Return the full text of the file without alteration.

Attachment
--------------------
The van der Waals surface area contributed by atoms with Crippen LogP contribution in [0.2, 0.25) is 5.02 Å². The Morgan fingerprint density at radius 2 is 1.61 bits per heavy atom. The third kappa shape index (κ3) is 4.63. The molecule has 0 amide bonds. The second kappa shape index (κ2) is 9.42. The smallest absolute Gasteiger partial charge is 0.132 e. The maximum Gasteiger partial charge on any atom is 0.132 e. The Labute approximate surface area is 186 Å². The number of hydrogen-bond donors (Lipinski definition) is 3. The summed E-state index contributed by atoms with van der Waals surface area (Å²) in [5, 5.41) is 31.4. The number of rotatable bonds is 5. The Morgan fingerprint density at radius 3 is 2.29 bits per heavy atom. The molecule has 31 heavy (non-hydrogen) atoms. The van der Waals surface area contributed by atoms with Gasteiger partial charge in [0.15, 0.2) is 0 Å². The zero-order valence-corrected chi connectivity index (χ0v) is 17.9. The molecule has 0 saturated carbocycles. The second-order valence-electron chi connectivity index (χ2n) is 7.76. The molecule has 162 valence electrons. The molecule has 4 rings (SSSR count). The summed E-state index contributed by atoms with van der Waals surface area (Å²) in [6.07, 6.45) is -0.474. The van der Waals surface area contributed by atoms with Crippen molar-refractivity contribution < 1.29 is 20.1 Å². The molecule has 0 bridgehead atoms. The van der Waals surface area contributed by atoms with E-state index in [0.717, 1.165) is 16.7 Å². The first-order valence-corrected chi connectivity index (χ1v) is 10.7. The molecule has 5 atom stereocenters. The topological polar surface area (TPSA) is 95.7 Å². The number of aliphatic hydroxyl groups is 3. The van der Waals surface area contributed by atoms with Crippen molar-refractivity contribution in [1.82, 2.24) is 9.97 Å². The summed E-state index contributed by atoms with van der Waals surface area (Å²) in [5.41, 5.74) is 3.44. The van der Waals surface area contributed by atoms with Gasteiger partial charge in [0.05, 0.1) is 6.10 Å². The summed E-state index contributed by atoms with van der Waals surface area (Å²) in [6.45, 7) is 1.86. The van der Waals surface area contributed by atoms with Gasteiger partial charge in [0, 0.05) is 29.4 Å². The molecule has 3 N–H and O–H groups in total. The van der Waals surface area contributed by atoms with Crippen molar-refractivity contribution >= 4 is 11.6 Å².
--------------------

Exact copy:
The van der Waals surface area contributed by atoms with Crippen LogP contribution in [0.2, 0.25) is 5.02 Å². The Morgan fingerprint density at radius 2 is 1.61 bits per heavy atom. The third kappa shape index (κ3) is 4.63. The molecule has 0 amide bonds. The second kappa shape index (κ2) is 9.42. The smallest absolute Gasteiger partial charge is 0.132 e. The maximum Gasteiger partial charge on any atom is 0.132 e. The Labute approximate surface area is 186 Å². The number of hydrogen-bond donors (Lipinski definition) is 3. The summed E-state index contributed by atoms with van der Waals surface area (Å²) in [5, 5.41) is 31.4. The number of rotatable bonds is 5. The Morgan fingerprint density at radius 3 is 2.29 bits per heavy atom. The molecule has 31 heavy (non-hydrogen) atoms. The van der Waals surface area contributed by atoms with Gasteiger partial charge in [0.15, 0.2) is 0 Å². The zero-order valence-corrected chi connectivity index (χ0v) is 17.9. The molecule has 0 saturated carbocycles. The second-order valence-electron chi connectivity index (χ2n) is 7.76. The molecule has 162 valence electrons. The molecule has 4 rings (SSSR count). The summed E-state index contributed by atoms with van der Waals surface area (Å²) in [6.07, 6.45) is -0.474. The van der Waals surface area contributed by atoms with Crippen molar-refractivity contribution < 1.29 is 20.1 Å². The molecule has 0 bridgehead atoms. The van der Waals surface area contributed by atoms with E-state index in [0.717, 1.165) is 16.7 Å². The first-order valence-corrected chi connectivity index (χ1v) is 10.7. The molecule has 5 atom stereocenters. The topological polar surface area (TPSA) is 95.7 Å². The number of aliphatic hydroxyl groups is 3. The van der Waals surface area contributed by atoms with Crippen molar-refractivity contribution in [1.82, 2.24) is 9.97 Å². The summed E-state index contributed by atoms with van der Waals surface area (Å²) in [5.41, 5.74) is 3.44. The van der Waals surface area contributed by atoms with Gasteiger partial charge in [0.05, 0.1) is 6.10 Å². The summed E-state index contributed by atoms with van der Waals surface area (Å²) in [6.45, 7) is 1.86. The van der Waals surface area contributed by atoms with Gasteiger partial charge in [0, 0.05) is 29.4 Å². The molecule has 3 N–H and O–H groups in total. The van der Waals surface area contributed by atoms with Crippen molar-refractivity contribution >= 4 is 11.6 Å².